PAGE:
NIMH Director Thomas Insel, M.D., says that more people are getting more treatment, but outcomes are not getting better, so many of today’s treatments may not be sufficient to “bend the curve.”
The field of psychiatry and neuroscience is haunted by four “inconvenient truths” about the diagnosis and treatment of mental illness, said National Institute of Mental Health (NIMH) Director Thomas Insel, M.D., in a lecture titled “From Psychiatry to Clinical Neuroscience” at APA’s 2014 annual meeting in New York in May.
NIMH Director Thomas Insel, M.D., says research is revealing how chemical imbalances can lead to circuit dysfunction, and in turn to behavioral symptoms.
These are his four inconvenient truths: the field has failed to “bend the curve” in the prevalence and cost of mental illness; more people are getting more treatment, but outcomes are not getting better; the current knowledge base is insufficient to ensure prevention, recovery, or cure for too many people with serious mental illness; and a transformation of diagnostics and therapeutics is necessary to make significant progress in treating mental illness.
Insel contrasted the remarkable progress of the last several decades in reducing morbidity and mortality associated with major medical conditions such as stroke, heart disease, pediatric cancers, and AIDS with the stubbornly high rates for mental illness. He noted, as an example, that the suicide rate in the United States is as high as it has ever been.
“I can’t tell you a success story as I can for pediatric cancer or AIDS when we talk about suicide,” he said. “It’s rather remarkable that over the last two decades the suicide rate hasn’t budged at all. With about 38,000 suicides a year, we are as high in absolute numbers as we have ever been.”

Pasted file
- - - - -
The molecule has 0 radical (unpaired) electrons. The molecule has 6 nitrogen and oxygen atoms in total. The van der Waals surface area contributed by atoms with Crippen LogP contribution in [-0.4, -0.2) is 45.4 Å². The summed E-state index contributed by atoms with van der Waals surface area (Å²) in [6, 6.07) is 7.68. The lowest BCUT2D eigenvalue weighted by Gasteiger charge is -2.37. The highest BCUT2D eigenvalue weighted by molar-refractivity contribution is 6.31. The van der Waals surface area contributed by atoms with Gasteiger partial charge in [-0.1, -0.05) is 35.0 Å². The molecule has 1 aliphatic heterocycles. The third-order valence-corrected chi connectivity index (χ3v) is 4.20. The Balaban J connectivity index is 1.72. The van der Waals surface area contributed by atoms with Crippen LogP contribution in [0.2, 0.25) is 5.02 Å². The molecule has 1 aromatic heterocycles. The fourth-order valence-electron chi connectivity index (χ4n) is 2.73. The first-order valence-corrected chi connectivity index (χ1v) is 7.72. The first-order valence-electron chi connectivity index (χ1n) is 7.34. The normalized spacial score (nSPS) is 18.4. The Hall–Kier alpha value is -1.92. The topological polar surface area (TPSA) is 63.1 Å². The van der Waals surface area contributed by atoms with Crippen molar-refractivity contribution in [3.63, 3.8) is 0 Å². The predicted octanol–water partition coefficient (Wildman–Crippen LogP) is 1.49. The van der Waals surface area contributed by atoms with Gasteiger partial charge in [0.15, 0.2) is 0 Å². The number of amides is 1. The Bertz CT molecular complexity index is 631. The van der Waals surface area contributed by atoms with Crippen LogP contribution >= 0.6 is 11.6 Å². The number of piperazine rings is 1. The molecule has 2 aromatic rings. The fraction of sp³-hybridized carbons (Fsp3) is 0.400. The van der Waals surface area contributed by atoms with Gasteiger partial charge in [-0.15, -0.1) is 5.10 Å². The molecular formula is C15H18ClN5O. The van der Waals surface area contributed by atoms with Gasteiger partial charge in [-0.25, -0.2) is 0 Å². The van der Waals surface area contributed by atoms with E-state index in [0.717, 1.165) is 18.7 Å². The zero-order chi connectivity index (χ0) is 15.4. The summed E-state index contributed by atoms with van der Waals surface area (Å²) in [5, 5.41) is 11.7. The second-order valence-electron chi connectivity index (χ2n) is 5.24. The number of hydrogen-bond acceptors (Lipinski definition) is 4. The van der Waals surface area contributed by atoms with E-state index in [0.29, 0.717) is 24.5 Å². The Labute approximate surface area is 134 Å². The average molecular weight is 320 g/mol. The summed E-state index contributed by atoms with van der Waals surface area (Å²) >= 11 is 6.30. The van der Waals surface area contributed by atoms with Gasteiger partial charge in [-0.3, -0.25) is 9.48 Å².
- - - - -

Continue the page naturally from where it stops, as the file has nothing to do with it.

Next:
Insel added that statistics for morbidity and disability indicate that nearly 20 percent of all medical disability can be attributed to neuropsychiatric disease—more than are associated with cancer, heart disease, or stroke. “These numbers should give us real concern,” he emphasized. And he noted that when looking at the metric for “disability adjusted life years”—DALY, or the years lost to premature mortality and disability—the big driver is depression.
“This is partly because of prevalence and because it is so disabling, but also because it starts early,” Insel said. “Nearly 75 percent of adults with mental illness describe onset before age 25—that’s very different from cancer or heart disease. Up until the fifth or sixth decade, these [neuropsychiatric] disorders are the story.”
Insel outlined some of the problems that have hindered efforts “to bend the curve.” These include that diagnosis is limited to observable symptoms, and detection is almost invariably late; etiology of most mental illness is unknown; and prevention is not well developed for most disorders. And treatment is trial and error, without cures or vaccines.
Moreover, what is known as the mental health “system” is a poorly integrated maze of nonspecific pathways of care, with some people entering through the emergency department, criminal justice system, primary care system, or nonprofessional services. Diagnosis and treatment vary from provider to provider and from patient to patient, he noted.
Knowledge of the brain, despite enormous advances in recent years, is still in its infancy, Insel pointed out. “The brain is a world consisting of a number of unexplored continents and great stretches of unknown territory,” he said.
But he also described a promising future in which mental illness is reenvisioned as a disorder of brain circuitry that will be greatly advanced by President Obama’s BRAIN Initiative, announced in April 2013.
Research is revealing how chemical imbalances can lead to circuit dysfunction, and in turn to behavioral symptoms, and Insel said the connections that are emerging can be used in the development of diagnostic tests for brain disorders that are today diagnosed late through observation of symptoms. “We can now study the mind with the tools of neuroscience,” he said.
For instance, he presented evidence that is revealing attention-deficit/hyperactivity disorder to be a disorder of delayed cortical maturation. He also presented evidence of schizophrenia as a neurodevelopmental disorder with distinct risk and prodromal stages that allow for early intervention.
Finally, he described the NIMH Research Domain Criteria (RDoC) project, which he said will work in tandem with DSM. “DSM/ICD will continue to be the basis of clinical care,” he said. “RDoC is a framework for research in which NIMH will support researchers to deconstruct current diagnostic categories or identify dimensions that extend across categories. RDoC will develop through an information commons that integrates data from many sources, transforming the way we diagnose mental disorders in the future.” ■
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